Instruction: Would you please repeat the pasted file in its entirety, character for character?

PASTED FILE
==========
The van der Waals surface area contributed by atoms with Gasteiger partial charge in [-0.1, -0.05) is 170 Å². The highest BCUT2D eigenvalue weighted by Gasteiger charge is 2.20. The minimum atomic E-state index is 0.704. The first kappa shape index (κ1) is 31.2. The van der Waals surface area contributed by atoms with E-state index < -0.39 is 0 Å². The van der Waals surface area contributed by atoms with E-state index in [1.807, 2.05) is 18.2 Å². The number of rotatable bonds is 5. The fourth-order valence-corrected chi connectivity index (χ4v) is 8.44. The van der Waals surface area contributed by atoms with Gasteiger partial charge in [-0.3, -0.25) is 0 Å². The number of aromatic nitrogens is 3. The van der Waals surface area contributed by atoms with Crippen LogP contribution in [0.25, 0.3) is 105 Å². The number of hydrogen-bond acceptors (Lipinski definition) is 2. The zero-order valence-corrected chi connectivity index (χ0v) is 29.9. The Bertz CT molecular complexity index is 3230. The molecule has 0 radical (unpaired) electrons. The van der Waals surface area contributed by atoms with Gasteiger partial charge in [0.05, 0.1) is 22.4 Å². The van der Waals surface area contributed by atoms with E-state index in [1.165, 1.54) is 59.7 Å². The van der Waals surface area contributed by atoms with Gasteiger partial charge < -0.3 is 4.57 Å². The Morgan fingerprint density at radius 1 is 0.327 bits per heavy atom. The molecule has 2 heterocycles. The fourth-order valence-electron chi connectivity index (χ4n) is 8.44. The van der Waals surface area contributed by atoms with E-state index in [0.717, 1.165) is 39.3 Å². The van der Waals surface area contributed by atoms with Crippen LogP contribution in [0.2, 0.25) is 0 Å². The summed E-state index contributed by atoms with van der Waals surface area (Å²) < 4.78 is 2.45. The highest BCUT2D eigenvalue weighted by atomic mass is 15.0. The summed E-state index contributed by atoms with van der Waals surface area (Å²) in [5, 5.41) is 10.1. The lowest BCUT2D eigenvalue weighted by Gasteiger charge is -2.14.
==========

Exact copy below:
The van der Waals surface area contributed by atoms with Gasteiger partial charge in [-0.1, -0.05) is 170 Å². The highest BCUT2D eigenvalue weighted by Gasteiger charge is 2.20. The minimum atomic E-state index is 0.704. The first kappa shape index (κ1) is 31.2. The van der Waals surface area contributed by atoms with E-state index < -0.39 is 0 Å². The van der Waals surface area contributed by atoms with E-state index in [1.807, 2.05) is 18.2 Å². The number of rotatable bonds is 5. The fourth-order valence-corrected chi connectivity index (χ4v) is 8.44. The van der Waals surface area contributed by atoms with Gasteiger partial charge in [-0.3, -0.25) is 0 Å². The number of aromatic nitrogens is 3. The van der Waals surface area contributed by atoms with Crippen LogP contribution in [0.25, 0.3) is 105 Å². The number of hydrogen-bond acceptors (Lipinski definition) is 2. The zero-order valence-corrected chi connectivity index (χ0v) is 29.9. The Bertz CT molecular complexity index is 3230. The molecule has 0 radical (unpaired) electrons. The van der Waals surface area contributed by atoms with Gasteiger partial charge in [0.05, 0.1) is 22.4 Å². The van der Waals surface area contributed by atoms with E-state index in [1.165, 1.54) is 59.7 Å². The van der Waals surface area contributed by atoms with Gasteiger partial charge < -0.3 is 4.57 Å². The Morgan fingerprint density at radius 1 is 0.327 bits per heavy atom. The molecule has 2 heterocycles. The fourth-order valence-electron chi connectivity index (χ4n) is 8.44. The van der Waals surface area contributed by atoms with E-state index in [0.717, 1.165) is 39.3 Å². The van der Waals surface area contributed by atoms with Crippen LogP contribution in [0.2, 0.25) is 0 Å². The summed E-state index contributed by atoms with van der Waals surface area (Å²) < 4.78 is 2.45. The highest BCUT2D eigenvalue weighted by atomic mass is 15.0. The summed E-state index contributed by atoms with van der Waals surface area (Å²) in [5, 5.41) is 10.1. The lowest BCUT2D eigenvalue weighted by Gasteiger charge is -2.14.